It's not the top of my list of concerns, but according to this, the IJV goes from an average of 112 mm2 lying down to 140 mm2 during passive leg elevation. IJVs get bigger during the valsalva maneuver too or the 'trendelenburg' position. In those cases the IJVs get bigger when the flow is not exiting quickly.
So, if I'm interpreting that right, elevating one's legs is on the 'no' list for people with untreated CCSVI or even treated CCSVI. Keep those IJVs flowing, in the right direction....
I came upon this tidbit while searching for the average CSA of jugulars, to compare to my own. This says that the average CSA is 112 mm2. Another article had it at 102 mm2, with wide variability. In my case, if it's 149 mm2 on one side and approximately 60 mm2 on the other side, that adds up to 209 mm2, which is about average, going by 112 + 112 equaling 224 or 102 + 102 equaling 204 mm2.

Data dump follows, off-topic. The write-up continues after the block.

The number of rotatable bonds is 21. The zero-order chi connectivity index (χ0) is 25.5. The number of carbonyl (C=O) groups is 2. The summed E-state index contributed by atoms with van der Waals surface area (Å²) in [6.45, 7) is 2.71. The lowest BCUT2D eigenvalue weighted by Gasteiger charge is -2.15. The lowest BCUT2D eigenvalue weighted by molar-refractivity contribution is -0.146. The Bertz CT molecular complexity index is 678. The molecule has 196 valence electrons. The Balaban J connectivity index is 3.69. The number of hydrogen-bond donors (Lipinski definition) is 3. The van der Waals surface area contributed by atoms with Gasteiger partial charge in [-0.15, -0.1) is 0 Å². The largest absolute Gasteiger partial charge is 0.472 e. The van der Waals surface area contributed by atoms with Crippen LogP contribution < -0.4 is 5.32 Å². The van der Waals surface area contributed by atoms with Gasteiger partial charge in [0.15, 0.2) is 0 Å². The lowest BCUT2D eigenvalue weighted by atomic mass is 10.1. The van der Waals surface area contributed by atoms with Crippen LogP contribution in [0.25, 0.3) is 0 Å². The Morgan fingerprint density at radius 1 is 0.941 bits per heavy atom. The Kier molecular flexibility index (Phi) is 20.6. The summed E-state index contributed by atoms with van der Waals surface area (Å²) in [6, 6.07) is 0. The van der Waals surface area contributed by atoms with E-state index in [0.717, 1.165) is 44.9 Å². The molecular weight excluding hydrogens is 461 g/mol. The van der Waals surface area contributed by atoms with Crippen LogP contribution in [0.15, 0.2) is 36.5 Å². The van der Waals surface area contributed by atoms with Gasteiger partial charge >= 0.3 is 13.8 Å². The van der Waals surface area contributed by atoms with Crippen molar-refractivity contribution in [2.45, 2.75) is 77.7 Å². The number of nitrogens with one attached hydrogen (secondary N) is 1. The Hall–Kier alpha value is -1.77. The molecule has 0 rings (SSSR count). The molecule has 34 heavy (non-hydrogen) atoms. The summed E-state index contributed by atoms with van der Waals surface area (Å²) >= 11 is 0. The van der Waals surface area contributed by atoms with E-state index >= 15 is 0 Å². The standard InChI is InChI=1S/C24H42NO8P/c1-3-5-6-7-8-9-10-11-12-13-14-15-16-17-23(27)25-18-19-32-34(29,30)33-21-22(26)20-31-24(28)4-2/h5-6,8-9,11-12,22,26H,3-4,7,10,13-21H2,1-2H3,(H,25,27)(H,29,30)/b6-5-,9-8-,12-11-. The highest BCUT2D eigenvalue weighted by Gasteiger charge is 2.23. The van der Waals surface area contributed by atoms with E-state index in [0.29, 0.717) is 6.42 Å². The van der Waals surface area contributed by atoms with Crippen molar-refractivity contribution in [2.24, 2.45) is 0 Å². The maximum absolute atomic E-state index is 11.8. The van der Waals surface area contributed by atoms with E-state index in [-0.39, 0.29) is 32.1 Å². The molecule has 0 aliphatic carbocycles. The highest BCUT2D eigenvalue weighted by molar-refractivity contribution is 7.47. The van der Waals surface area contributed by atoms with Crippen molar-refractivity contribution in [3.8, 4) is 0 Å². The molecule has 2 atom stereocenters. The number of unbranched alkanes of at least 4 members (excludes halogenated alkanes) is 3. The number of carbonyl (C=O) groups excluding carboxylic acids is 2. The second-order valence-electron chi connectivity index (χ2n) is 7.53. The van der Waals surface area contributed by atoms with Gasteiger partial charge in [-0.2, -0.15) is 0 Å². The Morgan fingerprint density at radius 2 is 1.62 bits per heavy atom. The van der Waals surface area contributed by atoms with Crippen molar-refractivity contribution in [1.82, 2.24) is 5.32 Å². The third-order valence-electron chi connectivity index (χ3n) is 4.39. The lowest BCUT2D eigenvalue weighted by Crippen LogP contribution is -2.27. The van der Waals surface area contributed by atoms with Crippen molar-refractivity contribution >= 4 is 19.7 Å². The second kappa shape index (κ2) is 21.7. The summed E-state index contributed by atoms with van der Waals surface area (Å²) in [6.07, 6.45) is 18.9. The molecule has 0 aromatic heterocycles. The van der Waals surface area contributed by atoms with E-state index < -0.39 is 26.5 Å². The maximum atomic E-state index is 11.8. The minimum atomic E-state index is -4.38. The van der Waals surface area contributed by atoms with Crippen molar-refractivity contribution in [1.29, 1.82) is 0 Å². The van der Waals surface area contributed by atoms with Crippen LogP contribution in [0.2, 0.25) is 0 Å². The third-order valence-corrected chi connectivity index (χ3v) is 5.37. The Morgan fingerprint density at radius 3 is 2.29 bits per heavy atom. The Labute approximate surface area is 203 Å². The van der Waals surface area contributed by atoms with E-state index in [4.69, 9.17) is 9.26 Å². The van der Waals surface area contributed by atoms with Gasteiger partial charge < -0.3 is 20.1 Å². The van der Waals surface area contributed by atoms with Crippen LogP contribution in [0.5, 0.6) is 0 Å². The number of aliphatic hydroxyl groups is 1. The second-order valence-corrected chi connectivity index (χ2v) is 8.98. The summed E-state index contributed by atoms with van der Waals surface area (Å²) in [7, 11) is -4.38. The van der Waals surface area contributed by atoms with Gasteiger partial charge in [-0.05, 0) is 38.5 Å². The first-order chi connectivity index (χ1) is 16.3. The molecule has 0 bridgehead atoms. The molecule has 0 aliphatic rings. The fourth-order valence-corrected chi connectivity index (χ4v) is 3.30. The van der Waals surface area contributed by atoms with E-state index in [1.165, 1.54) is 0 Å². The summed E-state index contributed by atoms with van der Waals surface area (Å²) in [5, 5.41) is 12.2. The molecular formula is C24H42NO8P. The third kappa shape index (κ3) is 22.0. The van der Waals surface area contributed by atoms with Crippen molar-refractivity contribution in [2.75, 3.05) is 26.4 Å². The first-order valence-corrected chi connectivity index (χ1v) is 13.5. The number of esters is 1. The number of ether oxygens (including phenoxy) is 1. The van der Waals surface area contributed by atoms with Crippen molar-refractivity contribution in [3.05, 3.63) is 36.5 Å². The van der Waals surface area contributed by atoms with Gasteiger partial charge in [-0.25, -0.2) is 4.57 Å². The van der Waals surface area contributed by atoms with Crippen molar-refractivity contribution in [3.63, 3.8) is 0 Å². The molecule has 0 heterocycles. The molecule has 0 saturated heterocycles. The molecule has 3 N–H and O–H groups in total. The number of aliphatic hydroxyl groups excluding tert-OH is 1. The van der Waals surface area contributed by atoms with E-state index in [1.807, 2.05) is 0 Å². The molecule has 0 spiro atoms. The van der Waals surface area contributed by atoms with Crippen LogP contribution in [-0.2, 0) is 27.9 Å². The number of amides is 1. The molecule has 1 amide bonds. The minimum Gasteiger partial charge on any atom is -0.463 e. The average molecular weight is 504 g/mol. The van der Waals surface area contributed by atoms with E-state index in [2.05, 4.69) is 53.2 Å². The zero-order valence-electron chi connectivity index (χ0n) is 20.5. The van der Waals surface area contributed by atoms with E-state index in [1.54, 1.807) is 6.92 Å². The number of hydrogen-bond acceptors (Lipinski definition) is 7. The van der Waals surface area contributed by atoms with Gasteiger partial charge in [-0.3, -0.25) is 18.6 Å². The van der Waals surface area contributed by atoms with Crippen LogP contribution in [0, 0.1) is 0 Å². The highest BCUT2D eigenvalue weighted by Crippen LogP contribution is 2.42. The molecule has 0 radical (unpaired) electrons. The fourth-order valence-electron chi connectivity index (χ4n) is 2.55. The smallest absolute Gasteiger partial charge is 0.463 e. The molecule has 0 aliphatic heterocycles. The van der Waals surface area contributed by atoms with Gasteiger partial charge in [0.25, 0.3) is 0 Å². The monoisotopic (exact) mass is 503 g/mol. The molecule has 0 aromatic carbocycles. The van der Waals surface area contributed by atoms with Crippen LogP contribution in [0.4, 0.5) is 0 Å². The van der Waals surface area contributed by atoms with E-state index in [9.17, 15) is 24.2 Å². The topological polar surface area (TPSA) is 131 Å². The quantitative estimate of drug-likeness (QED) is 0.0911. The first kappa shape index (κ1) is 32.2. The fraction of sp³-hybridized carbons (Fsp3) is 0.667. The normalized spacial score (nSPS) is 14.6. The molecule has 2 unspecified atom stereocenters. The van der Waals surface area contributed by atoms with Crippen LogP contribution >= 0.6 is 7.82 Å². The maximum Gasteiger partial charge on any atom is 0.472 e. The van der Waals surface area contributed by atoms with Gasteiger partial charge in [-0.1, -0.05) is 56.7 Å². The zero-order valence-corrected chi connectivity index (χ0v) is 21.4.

Prior to my treatment, as seen in the latest post in Dr. Sclafani's thread, my total jugular CSA that was functioning was 33 mm2.
(question: if a 60 mm2 vein is 60% blocked, how much is the CSA through the stenotic valve? Whatever the reduction in total CSA, it would seem to be a relatively small one overall, yet I need that left jugular, as I have seen improvements since my second procedure on top of improvements from my first.)